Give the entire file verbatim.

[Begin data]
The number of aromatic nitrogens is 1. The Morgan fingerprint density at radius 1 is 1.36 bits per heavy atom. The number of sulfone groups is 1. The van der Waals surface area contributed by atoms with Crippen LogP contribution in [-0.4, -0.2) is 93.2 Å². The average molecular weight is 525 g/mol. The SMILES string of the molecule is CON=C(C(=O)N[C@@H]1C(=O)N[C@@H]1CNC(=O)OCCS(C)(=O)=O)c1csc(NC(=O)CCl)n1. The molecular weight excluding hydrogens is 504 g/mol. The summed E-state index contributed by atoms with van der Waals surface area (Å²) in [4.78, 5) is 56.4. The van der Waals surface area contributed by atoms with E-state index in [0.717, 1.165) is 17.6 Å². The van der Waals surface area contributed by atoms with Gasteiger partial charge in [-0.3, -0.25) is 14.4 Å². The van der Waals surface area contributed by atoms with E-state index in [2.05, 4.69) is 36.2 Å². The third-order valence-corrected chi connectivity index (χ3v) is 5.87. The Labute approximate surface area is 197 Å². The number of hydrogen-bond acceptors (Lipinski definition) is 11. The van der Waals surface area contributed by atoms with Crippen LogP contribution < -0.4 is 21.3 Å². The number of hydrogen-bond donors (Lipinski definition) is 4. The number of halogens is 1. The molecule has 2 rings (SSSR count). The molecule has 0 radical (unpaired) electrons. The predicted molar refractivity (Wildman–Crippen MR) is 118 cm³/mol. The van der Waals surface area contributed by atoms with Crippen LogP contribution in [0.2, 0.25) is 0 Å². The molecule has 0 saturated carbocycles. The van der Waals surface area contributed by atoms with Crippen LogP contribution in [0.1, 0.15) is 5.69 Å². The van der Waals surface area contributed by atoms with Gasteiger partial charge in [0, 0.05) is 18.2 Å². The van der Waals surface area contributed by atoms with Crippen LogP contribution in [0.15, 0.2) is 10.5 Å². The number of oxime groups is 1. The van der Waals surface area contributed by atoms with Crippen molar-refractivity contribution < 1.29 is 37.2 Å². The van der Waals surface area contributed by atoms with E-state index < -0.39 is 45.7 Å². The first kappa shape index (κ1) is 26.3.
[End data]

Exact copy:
The number of aromatic nitrogens is 1. The Morgan fingerprint density at radius 1 is 1.36 bits per heavy atom. The number of sulfone groups is 1. The van der Waals surface area contributed by atoms with Crippen LogP contribution in [-0.4, -0.2) is 93.2 Å². The average molecular weight is 525 g/mol. The SMILES string of the molecule is CON=C(C(=O)N[C@@H]1C(=O)N[C@@H]1CNC(=O)OCCS(C)(=O)=O)c1csc(NC(=O)CCl)n1. The molecular weight excluding hydrogens is 504 g/mol. The summed E-state index contributed by atoms with van der Waals surface area (Å²) in [4.78, 5) is 56.4. The van der Waals surface area contributed by atoms with E-state index in [0.717, 1.165) is 17.6 Å². The van der Waals surface area contributed by atoms with Gasteiger partial charge in [-0.3, -0.25) is 14.4 Å². The van der Waals surface area contributed by atoms with E-state index in [2.05, 4.69) is 36.2 Å². The third-order valence-corrected chi connectivity index (χ3v) is 5.87. The Labute approximate surface area is 197 Å². The number of hydrogen-bond acceptors (Lipinski definition) is 11. The van der Waals surface area contributed by atoms with Crippen LogP contribution < -0.4 is 21.3 Å². The number of hydrogen-bond donors (Lipinski definition) is 4. The number of halogens is 1. The molecule has 2 rings (SSSR count). The molecule has 0 radical (unpaired) electrons. The predicted molar refractivity (Wildman–Crippen MR) is 118 cm³/mol. The van der Waals surface area contributed by atoms with Crippen LogP contribution in [0.2, 0.25) is 0 Å². The molecule has 0 saturated carbocycles. The van der Waals surface area contributed by atoms with Crippen LogP contribution in [0.1, 0.15) is 5.69 Å². The van der Waals surface area contributed by atoms with Gasteiger partial charge in [0, 0.05) is 18.2 Å². The van der Waals surface area contributed by atoms with Crippen LogP contribution in [0.15, 0.2) is 10.5 Å². The number of oxime groups is 1. The van der Waals surface area contributed by atoms with Crippen molar-refractivity contribution < 1.29 is 37.2 Å². The van der Waals surface area contributed by atoms with E-state index < -0.39 is 45.7 Å². The first kappa shape index (κ1) is 26.3.